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    Owner, Plumbing Repair Service
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    Fort Mill,SC
    How is removing the top board which is going to create the elevation change that the OP is referring to going to create a "trip hazard"? If the damn thing ain't there he can't trip over it!
    How about reading the entire post and understanding the question before coming on here trying to correct someone else>
     
  9. wwhitney

    wwhitney Well-Known Member

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    Location:
    Berkeley, CA
    You seem to be considering the top tread in terms of approaching from the hallway side only. And I agree, removing 1" of height there to make it flush with the hall subfloor would eliminate that tripping hazard.

    But it would be creating a new tripping hazard: when walking from that tread to the stairs, or vice versa, the topmost rise would now be 6-3/8" in height, vs 7-3/8" for all the rest. It would be easy to stumble down the stairs. That's why the rises have to all be the same height, to within 3/8", per the building code. As I mentioned in both my posts.

    Likewise.

    Cheers, Wayne
     
  10. PlumbNuts

    PlumbNuts SC Licensed Plumbing Contractor

    Joined:
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    Owner, Plumbing Repair Service
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    Fort Mill,SC
    If the OP would have responded and was able to remove the top board then I would have asked him if he could have the board planed down so that it was not a trip hazard but still code compliant. I have made no comment regarding anything that you have posted to others and my question was to the OP not you, in the future stay out of my conversation and I will ignore yours.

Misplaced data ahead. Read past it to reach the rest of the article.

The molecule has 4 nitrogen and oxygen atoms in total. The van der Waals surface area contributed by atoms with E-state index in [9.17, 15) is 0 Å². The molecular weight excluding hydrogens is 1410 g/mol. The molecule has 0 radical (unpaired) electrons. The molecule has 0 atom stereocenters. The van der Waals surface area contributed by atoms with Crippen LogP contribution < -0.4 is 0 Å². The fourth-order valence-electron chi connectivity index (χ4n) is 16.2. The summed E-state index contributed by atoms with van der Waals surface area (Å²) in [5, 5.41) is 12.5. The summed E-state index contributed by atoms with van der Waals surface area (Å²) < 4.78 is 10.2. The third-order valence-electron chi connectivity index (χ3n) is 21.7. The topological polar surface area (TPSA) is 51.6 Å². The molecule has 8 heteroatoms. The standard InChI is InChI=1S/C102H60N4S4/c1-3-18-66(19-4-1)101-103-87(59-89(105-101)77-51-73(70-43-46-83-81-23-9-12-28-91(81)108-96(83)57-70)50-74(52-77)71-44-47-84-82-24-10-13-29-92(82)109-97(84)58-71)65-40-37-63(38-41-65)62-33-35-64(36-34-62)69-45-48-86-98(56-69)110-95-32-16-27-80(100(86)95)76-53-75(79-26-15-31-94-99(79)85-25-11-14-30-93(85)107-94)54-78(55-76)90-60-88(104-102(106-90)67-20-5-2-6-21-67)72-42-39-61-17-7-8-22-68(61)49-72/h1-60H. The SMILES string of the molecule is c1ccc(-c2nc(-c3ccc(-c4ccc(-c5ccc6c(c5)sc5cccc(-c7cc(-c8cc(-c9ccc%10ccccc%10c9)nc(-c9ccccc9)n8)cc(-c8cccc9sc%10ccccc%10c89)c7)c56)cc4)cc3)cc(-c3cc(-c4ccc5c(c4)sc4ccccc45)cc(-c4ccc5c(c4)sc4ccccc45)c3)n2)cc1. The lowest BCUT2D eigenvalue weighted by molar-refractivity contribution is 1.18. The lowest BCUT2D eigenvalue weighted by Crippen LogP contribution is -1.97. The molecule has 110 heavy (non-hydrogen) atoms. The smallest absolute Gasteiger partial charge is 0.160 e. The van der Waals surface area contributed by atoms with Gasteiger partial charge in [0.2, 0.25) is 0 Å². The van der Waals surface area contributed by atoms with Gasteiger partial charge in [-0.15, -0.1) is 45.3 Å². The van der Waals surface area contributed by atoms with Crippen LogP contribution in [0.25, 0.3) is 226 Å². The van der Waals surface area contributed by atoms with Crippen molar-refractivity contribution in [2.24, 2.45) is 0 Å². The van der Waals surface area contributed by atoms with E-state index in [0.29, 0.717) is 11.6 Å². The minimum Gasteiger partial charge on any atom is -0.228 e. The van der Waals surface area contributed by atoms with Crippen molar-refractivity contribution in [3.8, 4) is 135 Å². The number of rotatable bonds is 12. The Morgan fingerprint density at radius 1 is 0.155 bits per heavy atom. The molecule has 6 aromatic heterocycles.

11. wwhitney

    wwhitney Well-Known Member

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    That information belonged in your first post. The phrase "just remove" implies no further adjustments would be required, which is a dangerous course of action.

    Cheers, Wayne
     
  12. PlumbNuts

    PlumbNuts SC Licensed Plumbing Contractor

    Joined:
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    Owner, Plumbing Repair Service
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    You can't help yourself can you, always have to open your mouth even when told "stay out of my conversations"!
    Unlike you I do not have to write a code requirement manual for every single question someone asks. I will engage with others on here the way I see fit and you can stay out of it.
     
  13. wwhitney

    wwhitney Well-Known Member

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    If you'd like to have a private conversation with the OP, then you can direct message them. The threads are public for anyone to comment. Which is good so that when incorrect information is provided, others can point that out. I certainly get some things wrong at times, and when someone points that out, I'm happy to have learned something.

    Cheers, Wayne
     
  14. runningman

    runningman New Member

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    Aug 22, 2020
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    New York
    OP, what did you get in the end?